In the place of the state machine of the capitalists the workers set up their own state based on the arming of the working class and the formation of organs of proletarian democracy, tike the Paris Commune and the Soviets, through which, by means of their directly elected and recallable delegates, the workers can exercise power. There have been many examples of this since Marx and Lenin drew their conclusions: Germany 1918–19, Barcelona 1936, Hungary 1956, Portugal 1975. The draft British Road rejects this road and sows illusions in the neutrality of the capitalist state. It can only prepare the way for new defeats like Chile.

4. The Role of the Communist Party

MOST OF the above positions are the culmination of a process which has been going on at least since the publication of the first British Road in 1951. There are, however, new developments. The new draft stresses that: ‘Britain’s road to socialism will be different from the Soviet road’ (1089). At the same time the CP is following the lead of the Italian and French Communist Parties and being much more critical of the Russian bureaucracy. They are trying hard to lay the ghost of Stalinism.

This is designed to make it much easier for the CP to collaborate with the Labour lefts, and it is here that an important change has been made. According to the new draft, the function of the Communist Party is not as an independent working-class party but as a pressure group to push the Labour Party left:

The Communist Party does not seek to replace the Labour Party as a federal party of the working class. Rather, we see a much more influential mass Communist Party as crucial to the future of the Labour party itself. (864–6)

In this alliance between the CP and the Labour Lefts the main function of the CP is to be ‘the initiator and inspirer of discussion and debate’ (826). This emerges very clearly from a recent interview with Gordon McLennan, the CP General Secretary:

... the Labour Party, on the whole, insufficiently discusses socialist aims and what socialism would mean for Britain, with the people ... That is why the Labour movement needs a much bigger, more influential and more effective Communist Party now, playing its unique role in the movement ... an organisation that ... above all, in British conditions, fights for understanding of that central concept of marxism, that mass struggle, people and their mass organisations in action, is the crucial factor in determining human and political development. [8]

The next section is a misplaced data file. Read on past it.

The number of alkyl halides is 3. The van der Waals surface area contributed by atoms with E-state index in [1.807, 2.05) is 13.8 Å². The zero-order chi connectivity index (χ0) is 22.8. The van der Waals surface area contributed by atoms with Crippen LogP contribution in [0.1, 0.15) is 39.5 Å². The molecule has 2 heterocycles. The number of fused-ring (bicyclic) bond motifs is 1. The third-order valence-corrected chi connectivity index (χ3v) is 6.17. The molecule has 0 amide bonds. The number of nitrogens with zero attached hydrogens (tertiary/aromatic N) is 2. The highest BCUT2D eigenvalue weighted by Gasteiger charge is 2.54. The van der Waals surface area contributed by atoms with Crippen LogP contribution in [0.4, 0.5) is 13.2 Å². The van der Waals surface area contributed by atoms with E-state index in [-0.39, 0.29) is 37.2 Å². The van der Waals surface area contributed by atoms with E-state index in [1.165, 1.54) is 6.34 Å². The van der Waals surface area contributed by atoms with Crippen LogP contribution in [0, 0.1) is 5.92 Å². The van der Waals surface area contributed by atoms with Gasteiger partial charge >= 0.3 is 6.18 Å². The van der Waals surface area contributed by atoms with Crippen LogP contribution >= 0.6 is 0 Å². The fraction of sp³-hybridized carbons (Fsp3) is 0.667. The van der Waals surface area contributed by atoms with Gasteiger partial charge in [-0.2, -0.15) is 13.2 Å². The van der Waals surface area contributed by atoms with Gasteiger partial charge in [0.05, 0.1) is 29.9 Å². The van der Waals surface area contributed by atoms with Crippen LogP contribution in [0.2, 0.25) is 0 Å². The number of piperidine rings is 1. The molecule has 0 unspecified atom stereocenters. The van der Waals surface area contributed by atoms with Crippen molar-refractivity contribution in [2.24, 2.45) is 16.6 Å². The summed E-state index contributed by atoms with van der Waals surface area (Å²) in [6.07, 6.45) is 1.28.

The role of the Communist Party is no longer to lead the masses in struggle. Its job is now to persuade the Labour lefts that they should lead the masses.

But if this is the role of the CP, then the obvious question is: why bother to have an independent CP? The original reason for founding Communist Parties throughout the world was that it was only possible to win the masses to the revolution if there was a CP which put itself at the head of mass struggles. The Theses on Tactics adopted at the Third Congress of the Comintern in 1921 state:

Communist Parties can only develop in struggle. Even the smallest communist parties should not restrict themselves to mere propoganda and agitation. They must form the spearhead of all proletarian mass organisations, showing the backward vacillating masses, by putting forward practical proposals for struggle, by urging on the struggle for all the daily needs of the proletariat, how the struggle should be waged, and thus exposing to the masses the treacherous character of all non-communist parties. Only by placing themselves at the head of the practical struggles of the proletariat, only by promoting these struggles, can they really win over large masses of the proletariat to the fight for the dictatorship. [9]

People change their ideas in struggle, not just as the result of preaching by socialists. The condition for a revolutionary party to succeed in its’propaganda is that it is, at the same time, the party which is seen by the masses as the most determined fighters in action.

The new draft of the British Road represents the final abandonment of the historic mission of the Communist Party. Some members of the CP see this very clearly: